Contract; novation; requirements; novation cannot be presumed.  As a civil law concept, novation is the extinguishment of an obligation by the substitution or change of the obligation by a subsequent one which terminates it, either by changing its objects or principal conditions, or by substituting a new debtor in place of the old one, or by subrogating a third person to the rights of the creditor. Novation may be extinctive or modificatory.  It is extinctive when an old obligation is terminated by the creation of a new one that takes the place of the former; it is merely modificatory when the old obligation subsists to the extent that it remains compatible with the amendatory agreement. Novation may either be express, when the new obligation declares in unequivocal terms that the old obligation is extinguished, or implied, when the new obligation is on every point incompatible with the old one.  The test of incompatibility lies on whether the two obligations can stand together, each one with its own independent existence.

For novation, as a mode of extinguishing or modifying an obligation, to apply, the following requisites must concur:

1)      There must be a previous valid obligation.

2)      The parties concerned must agree to a new contract.

3)      The old contract must be extinguished.

4)       There must be a valid new contract.

Novatio non praesumitur, or novation is never presumed, is a well-settled principle. Consequently, that which arises from a purported modification in the terms and conditions of the obligation must be clear and express. On petitioners thus rests the onus of showing clearly and unequivocally that novation has indeed taken place.

It has often been said that the minds that agree to contract can agree to novate. And the agreement or consent to novate may well be inferred from the acts of a creditor, since volition may as well be expressed by deeds as by words. In the instant case, however, the acts of EPCIB before, simultaneously to, and after its acceptance of payments from petitioners argue against the idea of its having acceded or acquiesced to petitioners’ request for a change of the terms of payments of the secured loan. Far from it.  Thus, a novation through an alleged implied consent by EPCIB, as proffered and argued by petitioners, cannot be given imprimatur by the Court. St. James College of Parañaque; Jaime T. Torres, represented by his legal representative, James Kenley M. Torres; and Myrna M. Torres vs. Equitable PCI Bank, G.R. No. 179441, August 9, 2010.

Contracts; rescission. Under Article 1191 of the Civil Code, the aggrieved party has a choice between specific performance and rescission with damages in either case.  However, we have ruled that if specific performance becomes impractical or impossible, the court may order rescission with damages to the injured party.  After the lapse of more than 30 years, it is now impossible to implement the loan agreement as it was written, considering the absence of evidence as to the rising costs of construction, as well as the obvious changes in market conditions on the viability of the operations of the hotel.    We deem it equitable and practicable to rescind the obligation of DBP to deliver the balance of the loan proceeds to Maceda.  In exchange, we order DBP to pay Maceda the value of  Maceda’s cash equity of  P6,153,398.05 by way of actual damages, plus the applicable interest rate.  The present ruling comes within the purview of Maceda’s and DBP’s prayers for “other reliefs, just or equitable under the premises.” Bonifacio Sanz Maceda, Jr. vs. DBO / DBP Vs. Bonifacio Sanz Maceda, Jr., G.R. No. 174979 & G.R. No. 175010, August 11, 2010.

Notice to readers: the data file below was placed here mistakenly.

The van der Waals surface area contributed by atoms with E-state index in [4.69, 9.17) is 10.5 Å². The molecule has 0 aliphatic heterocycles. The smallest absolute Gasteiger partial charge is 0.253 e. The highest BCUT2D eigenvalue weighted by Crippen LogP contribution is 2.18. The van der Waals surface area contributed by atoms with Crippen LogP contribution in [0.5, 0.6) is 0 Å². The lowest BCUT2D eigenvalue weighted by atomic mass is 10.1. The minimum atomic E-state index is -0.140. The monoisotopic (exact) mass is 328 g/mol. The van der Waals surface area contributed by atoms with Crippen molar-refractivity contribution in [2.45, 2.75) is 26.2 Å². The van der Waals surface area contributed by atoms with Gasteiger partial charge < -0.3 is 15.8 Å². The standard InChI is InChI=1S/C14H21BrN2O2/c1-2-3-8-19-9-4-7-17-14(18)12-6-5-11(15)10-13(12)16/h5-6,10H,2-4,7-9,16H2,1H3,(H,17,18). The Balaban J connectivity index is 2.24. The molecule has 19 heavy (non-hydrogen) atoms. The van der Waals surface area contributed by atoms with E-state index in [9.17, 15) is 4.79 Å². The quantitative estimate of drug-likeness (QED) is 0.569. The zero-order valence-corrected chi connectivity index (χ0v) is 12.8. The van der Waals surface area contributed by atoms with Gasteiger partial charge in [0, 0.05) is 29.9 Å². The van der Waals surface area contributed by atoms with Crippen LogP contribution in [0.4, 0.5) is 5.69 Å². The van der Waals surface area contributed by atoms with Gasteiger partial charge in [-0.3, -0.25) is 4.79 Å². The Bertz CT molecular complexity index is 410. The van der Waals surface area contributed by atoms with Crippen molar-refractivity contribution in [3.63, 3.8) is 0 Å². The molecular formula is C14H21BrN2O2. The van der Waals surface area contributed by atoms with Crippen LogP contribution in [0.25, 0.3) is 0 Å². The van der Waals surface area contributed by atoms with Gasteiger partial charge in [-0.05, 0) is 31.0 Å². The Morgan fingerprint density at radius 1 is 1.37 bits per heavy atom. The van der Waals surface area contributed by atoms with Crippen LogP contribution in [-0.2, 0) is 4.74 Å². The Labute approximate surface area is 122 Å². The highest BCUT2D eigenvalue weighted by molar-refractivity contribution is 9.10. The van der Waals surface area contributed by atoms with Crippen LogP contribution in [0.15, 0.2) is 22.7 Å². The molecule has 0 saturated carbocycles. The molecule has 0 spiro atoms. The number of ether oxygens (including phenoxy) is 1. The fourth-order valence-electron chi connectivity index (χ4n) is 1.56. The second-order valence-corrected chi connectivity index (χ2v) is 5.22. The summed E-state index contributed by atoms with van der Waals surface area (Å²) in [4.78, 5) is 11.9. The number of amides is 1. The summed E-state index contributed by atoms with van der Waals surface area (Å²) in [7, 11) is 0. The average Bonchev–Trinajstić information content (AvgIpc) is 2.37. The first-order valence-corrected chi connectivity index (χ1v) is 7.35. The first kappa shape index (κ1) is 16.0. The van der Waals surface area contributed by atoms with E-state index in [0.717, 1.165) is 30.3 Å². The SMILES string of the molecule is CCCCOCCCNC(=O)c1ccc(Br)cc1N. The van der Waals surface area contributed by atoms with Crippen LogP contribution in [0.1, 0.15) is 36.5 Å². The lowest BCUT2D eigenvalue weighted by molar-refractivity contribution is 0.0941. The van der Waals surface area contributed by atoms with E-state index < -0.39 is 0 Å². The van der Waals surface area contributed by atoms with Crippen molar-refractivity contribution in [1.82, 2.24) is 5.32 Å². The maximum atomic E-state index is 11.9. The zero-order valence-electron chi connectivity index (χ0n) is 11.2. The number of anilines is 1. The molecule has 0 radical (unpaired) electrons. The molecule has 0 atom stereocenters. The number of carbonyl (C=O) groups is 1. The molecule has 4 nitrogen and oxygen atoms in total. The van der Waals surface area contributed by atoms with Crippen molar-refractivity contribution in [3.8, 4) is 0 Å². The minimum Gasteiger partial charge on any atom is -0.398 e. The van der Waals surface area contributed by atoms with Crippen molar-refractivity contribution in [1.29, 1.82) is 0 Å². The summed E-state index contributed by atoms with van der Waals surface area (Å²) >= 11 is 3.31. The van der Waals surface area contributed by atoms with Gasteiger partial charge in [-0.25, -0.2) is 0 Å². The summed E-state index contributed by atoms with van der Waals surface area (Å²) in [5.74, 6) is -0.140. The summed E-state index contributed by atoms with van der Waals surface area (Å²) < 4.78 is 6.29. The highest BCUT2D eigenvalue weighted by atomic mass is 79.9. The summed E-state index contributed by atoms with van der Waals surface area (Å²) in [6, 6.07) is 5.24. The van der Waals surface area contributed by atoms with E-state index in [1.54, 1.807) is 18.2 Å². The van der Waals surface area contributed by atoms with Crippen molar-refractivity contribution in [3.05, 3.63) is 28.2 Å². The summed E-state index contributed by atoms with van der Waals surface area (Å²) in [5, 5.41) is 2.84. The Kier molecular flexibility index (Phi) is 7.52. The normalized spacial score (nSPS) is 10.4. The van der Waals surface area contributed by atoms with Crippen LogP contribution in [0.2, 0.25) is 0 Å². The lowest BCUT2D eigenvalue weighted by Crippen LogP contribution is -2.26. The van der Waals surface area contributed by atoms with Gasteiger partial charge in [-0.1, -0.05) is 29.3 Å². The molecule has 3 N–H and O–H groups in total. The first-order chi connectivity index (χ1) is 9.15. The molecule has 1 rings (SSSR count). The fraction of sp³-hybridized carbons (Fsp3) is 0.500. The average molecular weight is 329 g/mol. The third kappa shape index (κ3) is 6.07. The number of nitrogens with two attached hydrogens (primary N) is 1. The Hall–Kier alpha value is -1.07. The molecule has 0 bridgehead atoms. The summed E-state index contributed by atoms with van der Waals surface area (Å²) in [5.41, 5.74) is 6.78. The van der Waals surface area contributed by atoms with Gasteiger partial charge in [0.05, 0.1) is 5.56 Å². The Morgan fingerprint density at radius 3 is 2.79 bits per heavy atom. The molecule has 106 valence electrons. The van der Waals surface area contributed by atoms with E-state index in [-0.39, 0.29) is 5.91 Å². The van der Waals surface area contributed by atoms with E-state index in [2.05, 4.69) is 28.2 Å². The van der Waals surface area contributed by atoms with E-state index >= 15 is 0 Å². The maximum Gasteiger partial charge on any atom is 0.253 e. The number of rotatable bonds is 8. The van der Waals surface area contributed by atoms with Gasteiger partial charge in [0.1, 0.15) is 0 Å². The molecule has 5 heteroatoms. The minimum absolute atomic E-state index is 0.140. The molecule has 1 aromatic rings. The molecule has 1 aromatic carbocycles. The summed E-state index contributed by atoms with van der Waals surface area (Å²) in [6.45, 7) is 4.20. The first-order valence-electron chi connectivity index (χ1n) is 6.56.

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July 2010 Philippine Supreme Court Decisions on Civil Law

Here are selected July 2010 rulings of the Supreme Court of the Philippines on civil law:

Civil Code

Agency; doctrine of apparent authority. The doctrine of apparent authority in respect of government contracts, has been restated to mean that the government is NOT bound by unauthorized acts of its agents, even though within the apparent scope of their authority. Under the law on agency, however, “apparent authority” is defined as the power to affect the legal relations of another person by transactions with third persons arising from the other’s manifestations to such third person such that the liability of the principal for the acts and contracts of his agent extends to those which are within the apparent scope of the authority conferred on him, although no actual authority to do such acts or to make such contracts has been conferred.

Apparent authority, or what is sometimes referred to as the “holding out” theory, or doctrine of ostensible agency, imposes liability, not as the result of the reality of a contractual relationship, but rather because of the actions of a principal or an employer in somehow misleading the public into believing that the relationship or the authority exists. The existence of apparent authority may be ascertained through (1) the general manner in which the corporation holds out an officer or agent as having the power to act or, in other words, the apparent authority to act in general, with which it clothes him; or (2) the acquiescence in his acts of a particular nature, with actual or constructive knowledge thereof, whether within or beyond the scope of his ordinary powers. It requires presentation of evidence of similar act(s) executed either in its favor or in favor of other parties.

Easily discernible from the foregoing is that apparent authority is determined only by the acts of the principal and not by the acts of the agent. The principal is, therefore, not responsible where the agent’s own conduct and statements have created the apparent authority.

In this case, not a single act of respondent, acting through its Board of Directors, was cited as having clothed its general manager with apparent authority to execute the contract with it. Sargasso Construction & Development Corporation / Pick & Shovel, Inc./Atlantic Erectors, Inc./ Joint Venture vs. Philippine Ports Authority, G.R. No. 170530, July 5, 2010.